A dubious achievement
Public transportation is one of those rare inventions that changed life forever.
Long gone are the days when people had to walk, ride horses or - for the regal bunch - sit atop palanquins to get around. Today, you can hop in a car, a bus or a subway and speed across town in a jiffy. You can also fly to the other side of the world in less than a day.
Last month, Korea celebrated the 110th anniversary of the foundation of its first railroad. So what better time than now to look back at the first major railway and train stations in Korea, a tale that highlights tremendous advancement and architectural treasures, yet one that also has a decidedly dark side.
‘Leaps like wind and rain’
Few, if any, people these days marvel at the idea of riding a train. But in the mid-1800s, it was quite exciting.
Historic documents show that the Korean government actively began discussing construction of a railroad in 1882, hoping to introduce this amazing new “steel horse” to the people. But the government, part of the Joseon Dynasty (1392-1910), was growing increasingly weak and vulnerable due to rising pressure from Japan and other countries. Eventually, foreign powers struggled with each other over the right to build the railroad here. This context is key to understanding the history of Korea’s railroad system.
“A railway is a symbol of a modern society, and its construction signals the start of a modernization process,” Kim Jong-hun, an architecture professor at Pai Chai University, argued in his book “The History of Stations,” released in 2003. “But Korea’s case is unique because a railway didn’t appear when the people felt the need for it. Rather, it was Japan’s means of invading the country.”
In Japanese hands
The project fell into Japanese hands in a roundabout way.
American financier James R. Morse actually obtained the construction rights for Korea’s first railroad, which was dubbed the Gyeongin Line. The plan was to connect Jemulpo in Incheon with Noryangjin in Seoul. Morse held a groundbreaking ceremony in 1897 in Incheon. But his financial situation rapidly deteriorated, and he conceded the rights to a Japanese firm two years later.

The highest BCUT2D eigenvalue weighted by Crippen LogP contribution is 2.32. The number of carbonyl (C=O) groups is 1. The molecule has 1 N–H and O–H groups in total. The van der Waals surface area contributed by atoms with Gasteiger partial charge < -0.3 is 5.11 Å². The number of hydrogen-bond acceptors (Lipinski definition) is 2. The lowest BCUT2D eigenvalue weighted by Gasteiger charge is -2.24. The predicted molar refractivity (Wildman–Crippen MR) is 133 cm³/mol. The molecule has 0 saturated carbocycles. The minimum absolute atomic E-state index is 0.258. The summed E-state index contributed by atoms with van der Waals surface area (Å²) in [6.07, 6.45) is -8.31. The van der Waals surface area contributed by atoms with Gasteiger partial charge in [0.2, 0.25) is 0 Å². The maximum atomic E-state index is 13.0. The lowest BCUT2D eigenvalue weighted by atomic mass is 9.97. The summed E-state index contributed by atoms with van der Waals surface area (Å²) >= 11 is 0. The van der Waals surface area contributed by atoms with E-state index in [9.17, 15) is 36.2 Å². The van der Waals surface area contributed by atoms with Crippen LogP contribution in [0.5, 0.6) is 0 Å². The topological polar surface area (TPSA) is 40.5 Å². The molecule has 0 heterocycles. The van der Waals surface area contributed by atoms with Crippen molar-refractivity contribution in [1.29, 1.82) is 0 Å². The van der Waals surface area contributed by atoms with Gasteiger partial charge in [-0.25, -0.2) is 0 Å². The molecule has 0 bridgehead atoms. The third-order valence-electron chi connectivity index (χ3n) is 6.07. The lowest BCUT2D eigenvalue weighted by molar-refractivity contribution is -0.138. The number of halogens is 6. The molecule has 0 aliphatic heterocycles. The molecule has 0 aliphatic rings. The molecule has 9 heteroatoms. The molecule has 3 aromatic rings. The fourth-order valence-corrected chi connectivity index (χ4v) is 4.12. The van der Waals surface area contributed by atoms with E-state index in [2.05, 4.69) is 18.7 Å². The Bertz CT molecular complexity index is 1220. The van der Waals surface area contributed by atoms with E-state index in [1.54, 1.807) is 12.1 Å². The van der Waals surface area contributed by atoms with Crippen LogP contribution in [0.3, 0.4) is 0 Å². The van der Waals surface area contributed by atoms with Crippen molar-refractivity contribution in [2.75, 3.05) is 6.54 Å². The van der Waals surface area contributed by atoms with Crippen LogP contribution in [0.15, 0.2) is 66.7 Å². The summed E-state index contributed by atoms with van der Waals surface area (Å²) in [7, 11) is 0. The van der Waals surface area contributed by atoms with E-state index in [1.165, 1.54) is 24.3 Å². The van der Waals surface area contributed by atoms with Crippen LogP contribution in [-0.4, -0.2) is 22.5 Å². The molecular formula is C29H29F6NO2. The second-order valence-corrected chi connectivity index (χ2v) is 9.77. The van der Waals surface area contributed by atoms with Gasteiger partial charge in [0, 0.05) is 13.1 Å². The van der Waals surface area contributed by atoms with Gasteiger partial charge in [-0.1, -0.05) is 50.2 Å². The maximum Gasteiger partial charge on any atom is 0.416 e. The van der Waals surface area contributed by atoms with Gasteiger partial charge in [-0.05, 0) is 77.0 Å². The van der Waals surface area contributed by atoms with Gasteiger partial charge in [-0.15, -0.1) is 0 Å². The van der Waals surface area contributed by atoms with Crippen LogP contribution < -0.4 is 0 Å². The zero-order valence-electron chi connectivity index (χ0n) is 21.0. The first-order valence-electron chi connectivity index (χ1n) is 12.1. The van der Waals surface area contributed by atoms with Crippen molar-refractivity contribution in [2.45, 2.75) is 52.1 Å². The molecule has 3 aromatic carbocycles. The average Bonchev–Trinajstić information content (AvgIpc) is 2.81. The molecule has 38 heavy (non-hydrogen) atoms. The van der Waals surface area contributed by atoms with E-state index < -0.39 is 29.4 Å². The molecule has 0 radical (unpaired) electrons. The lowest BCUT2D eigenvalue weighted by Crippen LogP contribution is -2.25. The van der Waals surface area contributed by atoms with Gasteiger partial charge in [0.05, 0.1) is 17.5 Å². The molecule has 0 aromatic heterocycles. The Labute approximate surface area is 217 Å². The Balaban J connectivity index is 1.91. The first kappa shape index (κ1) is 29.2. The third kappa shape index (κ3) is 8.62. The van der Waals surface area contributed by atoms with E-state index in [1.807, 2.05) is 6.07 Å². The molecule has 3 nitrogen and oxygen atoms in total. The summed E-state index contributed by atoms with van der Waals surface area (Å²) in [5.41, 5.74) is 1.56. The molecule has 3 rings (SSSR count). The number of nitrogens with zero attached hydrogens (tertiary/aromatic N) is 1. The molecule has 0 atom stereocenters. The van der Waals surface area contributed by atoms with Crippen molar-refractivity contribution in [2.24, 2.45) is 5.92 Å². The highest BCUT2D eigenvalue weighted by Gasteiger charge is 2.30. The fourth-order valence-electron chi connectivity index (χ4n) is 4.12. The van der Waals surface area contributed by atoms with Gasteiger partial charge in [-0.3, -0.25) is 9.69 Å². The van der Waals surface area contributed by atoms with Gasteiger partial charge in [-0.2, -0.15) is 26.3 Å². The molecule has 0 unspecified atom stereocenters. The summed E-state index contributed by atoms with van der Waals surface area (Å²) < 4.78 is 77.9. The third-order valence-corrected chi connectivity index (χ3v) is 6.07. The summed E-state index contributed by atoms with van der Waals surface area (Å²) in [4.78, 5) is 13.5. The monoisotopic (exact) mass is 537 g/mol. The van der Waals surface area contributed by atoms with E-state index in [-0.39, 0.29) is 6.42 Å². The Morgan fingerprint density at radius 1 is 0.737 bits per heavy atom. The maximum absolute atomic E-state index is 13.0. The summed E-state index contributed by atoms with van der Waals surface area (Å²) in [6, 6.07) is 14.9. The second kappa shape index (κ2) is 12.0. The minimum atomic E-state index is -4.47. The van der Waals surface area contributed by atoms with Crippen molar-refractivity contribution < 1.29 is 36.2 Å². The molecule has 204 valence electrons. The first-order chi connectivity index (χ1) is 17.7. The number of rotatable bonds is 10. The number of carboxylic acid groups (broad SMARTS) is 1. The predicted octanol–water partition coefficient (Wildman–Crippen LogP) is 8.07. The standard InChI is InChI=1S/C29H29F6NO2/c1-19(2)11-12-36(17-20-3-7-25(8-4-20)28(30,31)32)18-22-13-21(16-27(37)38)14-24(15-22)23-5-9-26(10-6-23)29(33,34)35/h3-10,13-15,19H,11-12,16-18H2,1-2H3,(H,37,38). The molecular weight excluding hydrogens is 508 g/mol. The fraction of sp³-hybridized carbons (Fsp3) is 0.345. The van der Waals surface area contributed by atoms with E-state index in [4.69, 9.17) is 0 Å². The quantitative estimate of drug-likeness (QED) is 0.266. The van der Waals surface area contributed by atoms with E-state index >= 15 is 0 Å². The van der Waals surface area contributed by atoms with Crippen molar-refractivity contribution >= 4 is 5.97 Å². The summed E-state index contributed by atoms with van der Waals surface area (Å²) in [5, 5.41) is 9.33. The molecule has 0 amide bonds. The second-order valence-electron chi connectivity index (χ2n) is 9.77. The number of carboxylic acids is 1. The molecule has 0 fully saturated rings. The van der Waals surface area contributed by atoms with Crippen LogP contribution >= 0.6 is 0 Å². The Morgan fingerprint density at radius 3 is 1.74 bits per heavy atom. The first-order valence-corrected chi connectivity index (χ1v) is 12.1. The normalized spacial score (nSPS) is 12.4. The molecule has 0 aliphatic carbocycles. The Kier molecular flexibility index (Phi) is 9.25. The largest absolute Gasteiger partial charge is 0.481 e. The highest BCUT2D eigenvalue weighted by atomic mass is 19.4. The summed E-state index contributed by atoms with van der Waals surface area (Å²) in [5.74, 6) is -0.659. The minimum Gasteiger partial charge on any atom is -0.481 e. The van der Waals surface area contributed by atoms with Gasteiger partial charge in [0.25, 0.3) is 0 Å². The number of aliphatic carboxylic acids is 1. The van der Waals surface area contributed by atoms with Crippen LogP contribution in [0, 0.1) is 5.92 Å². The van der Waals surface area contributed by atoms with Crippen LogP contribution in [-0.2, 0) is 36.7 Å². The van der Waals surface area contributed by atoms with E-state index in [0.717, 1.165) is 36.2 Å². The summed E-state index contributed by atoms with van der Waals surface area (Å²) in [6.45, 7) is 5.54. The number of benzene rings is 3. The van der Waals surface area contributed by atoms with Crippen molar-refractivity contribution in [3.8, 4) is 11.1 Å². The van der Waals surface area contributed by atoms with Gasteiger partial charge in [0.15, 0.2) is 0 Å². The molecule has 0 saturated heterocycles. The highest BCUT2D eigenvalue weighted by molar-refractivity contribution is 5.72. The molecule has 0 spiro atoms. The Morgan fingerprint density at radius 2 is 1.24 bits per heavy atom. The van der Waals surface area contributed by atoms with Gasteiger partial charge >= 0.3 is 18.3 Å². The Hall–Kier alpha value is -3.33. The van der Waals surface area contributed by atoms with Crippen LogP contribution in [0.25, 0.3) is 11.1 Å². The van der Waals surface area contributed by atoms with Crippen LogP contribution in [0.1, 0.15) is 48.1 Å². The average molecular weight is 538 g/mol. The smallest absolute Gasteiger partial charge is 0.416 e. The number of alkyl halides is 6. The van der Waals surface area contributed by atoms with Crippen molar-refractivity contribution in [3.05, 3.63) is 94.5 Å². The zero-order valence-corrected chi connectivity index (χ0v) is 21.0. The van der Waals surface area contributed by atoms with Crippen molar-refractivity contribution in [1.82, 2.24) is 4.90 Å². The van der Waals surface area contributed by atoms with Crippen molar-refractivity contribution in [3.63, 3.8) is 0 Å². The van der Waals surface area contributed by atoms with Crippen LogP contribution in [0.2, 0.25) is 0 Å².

The Japanese opened the Jemulpo-Noryangjin line on Sept. 18. About 10 months later, after a bridge over the Han River was completed, the line was extended, stretching all the way to the Jeong-dong area.
While the railway was no doubt a solid achievement, it came at a price.
Early train stations
The opening ceremony for the extended line was held at Seodaemun Station, which once stood near Ewha Girls’ High School in Jeong-dong and became the “gateway to Seoul.” The station is believed to have been demolished sometime around 1919, relinquishing its gateway status to Namdaemun Station, precursor of today’s Seoul Station (Seodaemun and Namdaemun stations had coexisted for two decades).
Henry Noel Humphreys (1810-1879), a British artist, argued that it is the duty of railways and train stations to relieve travellers, in part by having a comforting architectural style. That wasn’t the case in Korea, though, where early railway stations were barely more than Japanese military facilities. Not exactly soothing.
Stations built later can be lumped into one of three architectural types: classical Western, traditional Japanese and a mix of the two. The old Seoul Station building, which is currently undergoing restoration, falls into the third category. It was built between 1922 and 1925 to replace the small, wooden Namdaemun Station. Today, of course, the new Seoul Station has a modern feel.
While the history of railways and the train stations themselves in some countries are more glamorous, Korea at least has a unique background in this area.
The start of the railway system here, as Professor Kim of Pai Chai University says, was “the byproduct of clashes between invasion and resistance, development and plunder, and repression and growth.”
By Kim Hyung-eun [firstname.lastname@example.org]
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